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  1. #66
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    i only read maybe half of it. Its good reading material.

    But, that is for vacant places. Human confort is not addressed in that study. And most of our discussion has been about human comfort.
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  2. #67
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    Jul 2008
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    So from this thread, I think I have learned that the VisionPRO IAQ w/out dehumidifier, might be the worst t-stat setup for my home.

  3. #68
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    Quote Originally Posted by badtlc View Post
    So from this thread, I think I have learned that the VisionPRO IAQ w/out dehumidifier, might be the worst t-stat setup for my home.
    Why?

  4. #69
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    Jul 2008
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    Quote Originally Posted by gary_g View Post
    Why?
    all the short cycling not being optimal for the compressor life and then the added humidity levels compound it.

  5. #70
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    Quote Originally Posted by badtlc View Post
    all the short cycling not being optimal for the compressor life and then the added humidity levels compound it.
    What does that have to do with the t-stat? I believe that you can adjust the cycles on that VisionPro. Short cycling occurs from oversizing the a/c system, not from a t-stat.

  6. #71
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    You be fine with the IAQ.
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  7. #72
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    Quote Originally Posted by beenthere View Post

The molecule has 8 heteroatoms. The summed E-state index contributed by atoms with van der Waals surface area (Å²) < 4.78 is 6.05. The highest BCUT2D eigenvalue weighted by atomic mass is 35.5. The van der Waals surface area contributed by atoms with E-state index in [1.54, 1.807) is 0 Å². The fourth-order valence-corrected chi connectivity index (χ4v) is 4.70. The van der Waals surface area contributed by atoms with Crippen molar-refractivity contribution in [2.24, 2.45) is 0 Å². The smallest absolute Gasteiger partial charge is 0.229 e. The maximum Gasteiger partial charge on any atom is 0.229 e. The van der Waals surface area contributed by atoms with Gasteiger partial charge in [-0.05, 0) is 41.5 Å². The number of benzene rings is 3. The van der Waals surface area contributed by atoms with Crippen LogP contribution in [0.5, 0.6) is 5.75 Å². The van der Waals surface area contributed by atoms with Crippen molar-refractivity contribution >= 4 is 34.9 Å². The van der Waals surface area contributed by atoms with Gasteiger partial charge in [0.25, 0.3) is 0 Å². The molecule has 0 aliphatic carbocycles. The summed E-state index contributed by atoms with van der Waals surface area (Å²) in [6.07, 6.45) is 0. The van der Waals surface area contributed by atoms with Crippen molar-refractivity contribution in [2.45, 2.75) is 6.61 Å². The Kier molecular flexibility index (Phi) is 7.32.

You be fine with the IAQ.
    Is that Lancaster ghetto talk?

  8. #73
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    Lazy fingers.
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  9. #74
    Join Date
    Jun 2003
    Location
    Madison, WI/Cape Coral, FL
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    Quote Originally Posted by everythingair View Post
    So, may I assume that you condone allowing a home to increase in temperature? Are you saying that mold growth will not be promoted with higher temperatures due to humidity issues? Are all of the people with vacation homes in Florida and other Gulf regions who have their cooling systems being controlled with humidistats while the homes are unoccupied wrong? Are you saying that the humidity level of the air does not increase in percentage as the temperature of that air decreases in temperature?
    .
    I do condone allowing homes increase in temperature. High temperature with <50%RH does not grow mold. High %RH at the surface of any organic surface grows mold. The problem is not on the rise in temperature because the %RH declines +2%RH for 1^F rise. The problem occurs on the fall of the surface temperatures. As the temperature declines during cool weather or evenings, the indoor temperature declines to near outdoor temperatures. This equates to approaching 100%RH at the cool surfaces. In a couple days of high %RH, mold grows. I do not condone homes exceeding 60%RH for more than a couple days. A dehumidifier lowers the dew point of the air without cooling the air. The a/c lowers dew point but also lowers the temperature. Because of the point you make about the %RH rising when the temperature declines,--You can not cool your way out of a humidity problem with conventional a/c without a heavy cooling load. As the indoor temperature decreases, the movement of outdoor moisture to the inside, increases. Heating a home repels moisture, cooling attracts moisture. Therefore keep the home as warm as comfortable decreases %RH. An unoccupied home is safe, as long as the %RH at the structural surface are less than 60%RH. <50%RH is insurance. Why cool it, when removing moisture will serve the purpose. During wet cool weather over-cooling has a potiential for humidity problems.